Slow travel implies an intensification of experiencing the environment, its devastation, and possibilities of healing. This is not limited to walking alone, although authors of literary walks such as W.G. Sebald or Friedrich Christian Delius are important for this volume. Such literature reveals the tension between the solitary walker distancing himself from the community with its social and political responsibilities, while at the same time actually engaging more closely with the global community and its concerns about the environment and politics. But walking in literature can also be an intensely neo-Romantic experience. When Percy Bysshe Shelley and Mary Wollstonecraft (later Mary Shelley) first eloped and found themselves stranded without money in Paris they decided to walk the 700 km distance to Switzerland. While nineteenth-century literature teems with walkers, how does this map out in the twentieth and twenty-first century?

Apart from this focus on literary walks we seek submissions on various other texts linking ecological awareness to unusual forms of travel. Proposed essays may include but are not limited to topics such as:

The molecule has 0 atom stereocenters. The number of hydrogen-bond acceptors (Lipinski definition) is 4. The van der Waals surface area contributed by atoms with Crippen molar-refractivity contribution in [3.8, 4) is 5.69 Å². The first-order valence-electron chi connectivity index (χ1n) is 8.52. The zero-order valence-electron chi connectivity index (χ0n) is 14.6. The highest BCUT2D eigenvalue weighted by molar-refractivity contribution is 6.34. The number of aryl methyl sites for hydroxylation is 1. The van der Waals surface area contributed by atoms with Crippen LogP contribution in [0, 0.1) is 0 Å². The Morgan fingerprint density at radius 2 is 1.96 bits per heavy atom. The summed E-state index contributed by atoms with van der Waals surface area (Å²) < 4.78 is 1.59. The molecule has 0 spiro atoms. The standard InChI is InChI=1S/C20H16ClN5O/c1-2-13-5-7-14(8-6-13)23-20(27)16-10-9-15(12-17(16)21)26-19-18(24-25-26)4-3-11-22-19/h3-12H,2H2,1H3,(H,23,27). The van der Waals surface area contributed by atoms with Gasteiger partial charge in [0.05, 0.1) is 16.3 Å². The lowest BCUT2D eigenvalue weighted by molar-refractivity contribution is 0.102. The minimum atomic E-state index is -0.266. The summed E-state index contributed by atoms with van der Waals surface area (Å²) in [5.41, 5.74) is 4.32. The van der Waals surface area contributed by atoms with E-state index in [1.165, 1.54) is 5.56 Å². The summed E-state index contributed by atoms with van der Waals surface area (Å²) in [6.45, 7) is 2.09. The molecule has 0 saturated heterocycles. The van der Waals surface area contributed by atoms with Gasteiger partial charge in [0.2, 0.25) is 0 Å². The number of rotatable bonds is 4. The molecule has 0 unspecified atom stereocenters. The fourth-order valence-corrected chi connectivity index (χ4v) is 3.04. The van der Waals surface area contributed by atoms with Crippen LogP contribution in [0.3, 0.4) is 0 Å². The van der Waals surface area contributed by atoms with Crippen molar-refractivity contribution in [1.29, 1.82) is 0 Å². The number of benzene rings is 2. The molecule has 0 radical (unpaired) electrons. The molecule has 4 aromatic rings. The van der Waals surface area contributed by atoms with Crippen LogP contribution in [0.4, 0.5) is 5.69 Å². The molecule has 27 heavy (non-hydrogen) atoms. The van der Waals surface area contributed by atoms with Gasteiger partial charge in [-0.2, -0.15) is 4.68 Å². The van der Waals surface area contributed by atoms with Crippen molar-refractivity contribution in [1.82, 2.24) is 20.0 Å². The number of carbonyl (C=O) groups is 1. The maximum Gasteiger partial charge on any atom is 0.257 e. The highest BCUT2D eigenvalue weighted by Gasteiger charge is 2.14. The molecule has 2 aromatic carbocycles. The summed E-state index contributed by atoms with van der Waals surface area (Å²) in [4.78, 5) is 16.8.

* walking as neo-romanticism

* slow travel and encounters with animals;

* theory of psychogeography

* walking and health in literature;

* debunking myths about other species;

* diversity of forms of slow travel in literature and film;

* eco-humor;

* intense encounters with the natural world;

* the potential of slow travel for healing oneself, others, and the planet at large (as in Werner Herzog’s winter walk from Munich to Paris);

* walking and eco-awareness in film and the visual arts;

* interdisciplinary approaches to slow travel and literature;

* walking and myth;

* slow travel, walking, and borders;

* nocturnal walking in literature

* metaphors of slow travel in the context of ecocriticism;

* slow travel, gender, and ecology;

* bicycling in contemporary literature;

* walking in the city versus nature;

* walking at night;

* walking and emotion;

* philosophies of slow travel in contemporary literary texts;

* wandering and resistance;

* walking as trauma;

* walking as privilege;